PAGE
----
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Growing Tips: Cucumbers are a warm weather crop, very sensitive to frost. In the Northeast, plant slicers from late May to mid-June and pickles up to mid-July. If planting earlier in cooler weather, protect plants with row covers or plastic tunnels. Pick fruit regularly for a continuous yield. Some of our varieties are gynoecious (mostly female), and have been carefully blended with enough pollinator seed to provide ample pollen for good production.
Growing Cukes on a Trellis: The vining varieties of cucumbers can easily be trained to grow up a trellis. This method not only takes up less space, it generally produces greater yields. Anchor the trellis at planting so roots will not be disturbed. Space plants 6" apart in a straight row. When about 1/3 grown, the tendrils on the vines will grasp the trellis and vines will climb without assistance. Cucumbers grow long and straight, getting better air circulation and more even sunlight. And, damage to the vines during harvesting is minimized. We recommend Burpless 26, Sweet Success, Diva and Sweet Slice for trellis growing.
Fresh Market Grower Tips:
Cucumbers are easy to grow, quick to mature, and familiar to customers, so they help to generate cash flow throughout the summer season. While straight, shiny,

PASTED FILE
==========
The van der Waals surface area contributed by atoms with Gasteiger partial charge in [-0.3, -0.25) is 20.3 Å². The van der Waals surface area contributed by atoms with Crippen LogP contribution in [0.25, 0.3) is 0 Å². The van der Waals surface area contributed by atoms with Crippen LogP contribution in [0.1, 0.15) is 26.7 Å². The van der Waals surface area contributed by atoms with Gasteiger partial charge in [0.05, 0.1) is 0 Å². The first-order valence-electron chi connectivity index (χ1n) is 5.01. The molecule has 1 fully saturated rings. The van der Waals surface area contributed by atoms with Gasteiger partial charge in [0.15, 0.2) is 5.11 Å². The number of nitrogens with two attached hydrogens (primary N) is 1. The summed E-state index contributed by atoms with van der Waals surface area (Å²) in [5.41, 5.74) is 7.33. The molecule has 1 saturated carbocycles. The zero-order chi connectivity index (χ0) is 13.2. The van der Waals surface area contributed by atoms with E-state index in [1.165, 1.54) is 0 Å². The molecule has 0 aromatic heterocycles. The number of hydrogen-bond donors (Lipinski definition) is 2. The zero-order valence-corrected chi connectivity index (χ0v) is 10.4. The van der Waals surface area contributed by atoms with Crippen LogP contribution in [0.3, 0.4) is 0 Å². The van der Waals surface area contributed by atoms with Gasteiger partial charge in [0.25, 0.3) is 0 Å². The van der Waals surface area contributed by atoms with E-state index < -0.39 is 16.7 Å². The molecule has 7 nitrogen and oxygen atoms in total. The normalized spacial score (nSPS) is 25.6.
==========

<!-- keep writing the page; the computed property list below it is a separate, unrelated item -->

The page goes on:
dark green slicing cucumbers are still a staple at farm markets, customers are expanding their tastes to include long, tender-skinned Asian cucumbers. Other
customers visit farm stands seeking pickling cucumbers for home canning. When choosing which varieties to grow, consider the variety’s disease resistance and fruit set habit. Gynoecious cucumber varieties produce mainly female flowers, which brings heavy production over a short time span, while monoecious varieties bear both male and female flowers and spread their fruit set over a longer period of time. If you grow in a greenhouse or in an area with few pollinators, choose a parthenocarpic (self-pollinating) variety, which needs no insects for pollination. Wherever you grow, plant several plantings in succession to ensure a steady supply from early summer until frost.
Cucumber plants are quite tender, and early spring plantings should be protected from frost and wind. Since they also prefer warm temperatures, Hot Kaps, row covers or the plastic tunnels can serve both purposes. All plantings benefit from plastic mulch, and supplemental water is helpful if fruits approach harvest during a dry season. Cucumbers are insect pollinated crops; yields are enhanced by adding bee hives.
Maturity dates are from direct field seeding and should be used for variety comparison only.
Average Seed Count: 50 per packet; 1000/Oz.; 16,000/Lb. (unless otherwise noted)